"If [black] people are not given adequate job training and are, as a result, terminated, then unequal employment opportunity still results. This imbalance is a real factor in racial discrimination. Racial discrimination in employment will not end until such people are given thorough job training so that they can perform adequately. Inadequate job training in a situation such as this fosters racial discrimination. Thus, this court is convinced that race was a factor (possibly not the only factor) in the termination of Claude Long."
Id. at 140.
Ford makes two basic arguments on appeal. First, it contends that Appellee's complaint should have been dismissed because he failed to pursue his remedies under Title VII of the 1964 Civil Rights Act. Second, Ford contends that reversal on the merits is necessary because the record and findings of the District Court do not sustain a judgment for Long under the principles of McDonnell Douglas Corp. v. Green, 411 U.S. 792, 93 S.Ct. 1817, 36 L.Ed.2d 668 (1973).
Although the Supreme Court has not yet squarely held that this is the case, in Tillman v. Wheaton-Haven Recreation Assn., Inc., 410 U.S. 431, 439-440, 93 S.Ct. 1090, 35 L.Ed.2d 403 (1973), the Supreme Court held that § 1981 is applicable to private discriminatory acts. An employment contract is covered by § 1981, and Title VII of the 1964 Civil Rights Act has not preempted the field of employment discrimination. Johnson v. City of Cincinnati, 450 F.2d 796 (6th Cir. 1971).
Furthermore, although this Circuit has not explicitly held that § 1981 prohibits racial discrimination in private employment, this conclusion is implicit in at least two holdings. Head v. Timken Roller Bearing Co., 486 F.2d 870 (6th Cir. 1973); Marlowe v. Fisher Body, 489 F.2d 1057 (6th Cir. 1973). This conclusion is unanimous among the circuits that have decided the question. Young v. Int'l Telephone Telegraph Co., 438 F.2d 757 (3d Cir. 1971); Brown v. Gaston County Dyeing Machine Co., 457 F.2d 1377 (4th Cir. 1972); Sanders v. Dobbs Houses, Inc., 431 F.2d 1097 (5th Cir. 1970), cert. denied, 401 F.2d 948, 91 S.Ct. 935, 28 L.Ed.2d 231 (1971); Waters v. Wisconsin Steel Works of Int'l Harvesters Co., 427 F.2d 476 (7th Cir.), cert. denied, 400 U.S. 911, 91 S.Ct. 137, 27 L.Ed.2d 151 (1970); Brady v. Bristol-Meyers, Inc., 459 F.2d 621 (8th Cir. 1972); Macklin v. Spector Freight Systems, Inc., 156 U.S.App.D.C. 69, 478 F.2d 979 (1973).
Ford argues, however, that Long's complaint should have been dismissed because he failed to file a charge with the Equal Employment Opportunity Commission within 210 days of his discharge. This was a jurisdictional prerequisite for bringing a Title VII suit under 42 U.S.C. § 2000e-5(d) (1970), and, so it is argued, impliedly a jurisdictional prerequisite to a § 1981 action.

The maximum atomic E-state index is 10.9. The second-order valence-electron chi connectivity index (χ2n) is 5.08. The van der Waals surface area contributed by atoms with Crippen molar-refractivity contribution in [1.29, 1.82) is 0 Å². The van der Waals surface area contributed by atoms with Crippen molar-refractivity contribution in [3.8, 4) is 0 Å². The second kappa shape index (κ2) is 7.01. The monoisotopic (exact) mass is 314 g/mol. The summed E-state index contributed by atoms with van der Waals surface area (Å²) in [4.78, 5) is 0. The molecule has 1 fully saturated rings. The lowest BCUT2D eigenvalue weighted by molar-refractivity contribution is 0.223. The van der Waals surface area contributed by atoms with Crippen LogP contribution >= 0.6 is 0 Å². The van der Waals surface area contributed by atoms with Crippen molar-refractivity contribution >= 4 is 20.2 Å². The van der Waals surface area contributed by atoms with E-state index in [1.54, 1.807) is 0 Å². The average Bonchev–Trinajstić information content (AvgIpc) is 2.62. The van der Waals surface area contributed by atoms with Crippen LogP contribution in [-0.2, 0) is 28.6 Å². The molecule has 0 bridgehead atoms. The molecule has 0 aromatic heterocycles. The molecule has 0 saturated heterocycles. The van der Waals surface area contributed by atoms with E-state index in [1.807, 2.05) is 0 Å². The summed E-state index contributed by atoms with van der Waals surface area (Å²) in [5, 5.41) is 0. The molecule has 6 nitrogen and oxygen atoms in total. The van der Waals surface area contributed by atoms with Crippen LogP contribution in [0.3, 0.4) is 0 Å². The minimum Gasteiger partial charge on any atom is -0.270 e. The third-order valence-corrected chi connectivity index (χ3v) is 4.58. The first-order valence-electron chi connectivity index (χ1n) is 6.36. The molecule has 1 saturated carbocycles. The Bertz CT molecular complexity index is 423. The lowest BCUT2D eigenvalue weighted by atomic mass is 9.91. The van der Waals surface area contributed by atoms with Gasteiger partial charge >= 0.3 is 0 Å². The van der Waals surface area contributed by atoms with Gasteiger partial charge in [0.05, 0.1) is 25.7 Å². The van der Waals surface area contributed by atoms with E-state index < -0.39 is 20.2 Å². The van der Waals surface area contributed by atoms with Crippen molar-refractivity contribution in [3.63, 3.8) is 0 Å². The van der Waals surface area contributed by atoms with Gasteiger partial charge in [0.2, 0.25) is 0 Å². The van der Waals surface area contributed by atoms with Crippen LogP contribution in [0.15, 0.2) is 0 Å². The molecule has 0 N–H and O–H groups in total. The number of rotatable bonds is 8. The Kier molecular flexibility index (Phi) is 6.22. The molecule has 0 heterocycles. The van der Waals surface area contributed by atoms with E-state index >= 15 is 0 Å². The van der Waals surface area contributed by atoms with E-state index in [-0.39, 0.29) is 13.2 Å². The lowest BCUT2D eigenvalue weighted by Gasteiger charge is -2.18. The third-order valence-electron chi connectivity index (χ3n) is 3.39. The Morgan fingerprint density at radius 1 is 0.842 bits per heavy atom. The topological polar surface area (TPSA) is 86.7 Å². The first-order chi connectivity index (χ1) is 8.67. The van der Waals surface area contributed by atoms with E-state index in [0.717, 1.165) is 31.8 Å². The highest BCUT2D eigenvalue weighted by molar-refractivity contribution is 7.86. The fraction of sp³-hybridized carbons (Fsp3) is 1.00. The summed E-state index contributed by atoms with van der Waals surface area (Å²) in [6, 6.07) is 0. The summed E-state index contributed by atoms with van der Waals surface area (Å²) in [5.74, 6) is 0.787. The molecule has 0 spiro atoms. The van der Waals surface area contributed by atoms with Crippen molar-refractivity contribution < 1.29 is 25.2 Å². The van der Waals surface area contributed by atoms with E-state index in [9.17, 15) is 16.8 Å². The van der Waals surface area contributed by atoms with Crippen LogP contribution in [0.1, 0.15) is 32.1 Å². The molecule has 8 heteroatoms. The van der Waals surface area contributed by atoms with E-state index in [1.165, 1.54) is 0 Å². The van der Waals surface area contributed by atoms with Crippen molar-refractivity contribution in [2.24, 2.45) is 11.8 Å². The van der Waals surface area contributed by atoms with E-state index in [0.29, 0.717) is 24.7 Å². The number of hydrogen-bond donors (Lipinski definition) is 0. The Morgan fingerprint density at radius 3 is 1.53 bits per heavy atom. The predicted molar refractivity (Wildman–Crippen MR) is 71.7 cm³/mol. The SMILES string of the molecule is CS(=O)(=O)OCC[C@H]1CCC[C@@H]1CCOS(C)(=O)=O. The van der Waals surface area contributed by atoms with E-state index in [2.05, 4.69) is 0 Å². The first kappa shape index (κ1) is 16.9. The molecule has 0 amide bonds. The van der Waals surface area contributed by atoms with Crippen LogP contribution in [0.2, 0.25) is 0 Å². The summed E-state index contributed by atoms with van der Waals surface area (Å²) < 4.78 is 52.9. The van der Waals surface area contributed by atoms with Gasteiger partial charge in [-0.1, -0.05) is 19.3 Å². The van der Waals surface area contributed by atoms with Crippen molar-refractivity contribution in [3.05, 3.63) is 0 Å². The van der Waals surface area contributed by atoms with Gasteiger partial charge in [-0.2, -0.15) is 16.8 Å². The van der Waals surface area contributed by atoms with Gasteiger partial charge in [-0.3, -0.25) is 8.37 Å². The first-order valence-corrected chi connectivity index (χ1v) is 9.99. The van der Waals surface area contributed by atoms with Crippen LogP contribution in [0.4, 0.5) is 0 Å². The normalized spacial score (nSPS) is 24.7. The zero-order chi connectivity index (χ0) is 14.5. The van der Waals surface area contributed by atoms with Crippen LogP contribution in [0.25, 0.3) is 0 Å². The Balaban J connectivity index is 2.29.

This requirement has been changed by recent amendments to Title VII. Pub.L. 92-261, § 4(a). See 42 U.S.C.A. § 2000e-5 (1974).
Ford's procedural objection is not without support in the case law. In Waters v. Wisconsin Steel Works of Int'l Harvesters Co., 427 F.2d 476 (7th Cir.), cert. denied, 400 U.S. 911, 91 S.Ct. 137, 27 L.Ed.2d 151 (1970), the Seventh Circuit held that a plaintiff in a § 1981 action must show a reasonable excuse for having bypassed his Title VII remedies. See also Kinsey v. Legg, Mason Co., Inc., 60 F.R.D. 91 (D.D.C. 1973).
This viewpoint is a minority position. The Third, Fifth, Eighth, and District of Columbia Circuits have concluded that Section 1981's availability is not limited to those plaintiffs who have pursued their Title VII remedies or have shown a reasonable excuse for not doing so. Young v. Int'l Telephone Telegraph Co., 438 F.2d 757 (3d Cir. 1971); Caldwell v. National Brewing Co., 5 Cir., 443 F.2d 1044 (1971); Brady v. Bristol-Meyers Co., 459 F.2d 621 (8th Cir. 1972); Macklin v. Spector Freight Systems, Inc., 156 U.S.App.D.C. 69, 478 F.2d 979 (1973). Furthermore, this Court has held in another context that " § 1981 [is] a separate and concurrent cause of action with Title VII." Head v. Timken Roller Bearing Co., 486 F.2d 870 (6th Cir. 1973). We adopt the prevailing view that a plaintiff need not pursue his Title VII remedies before instituting a cause of action under Section 1981.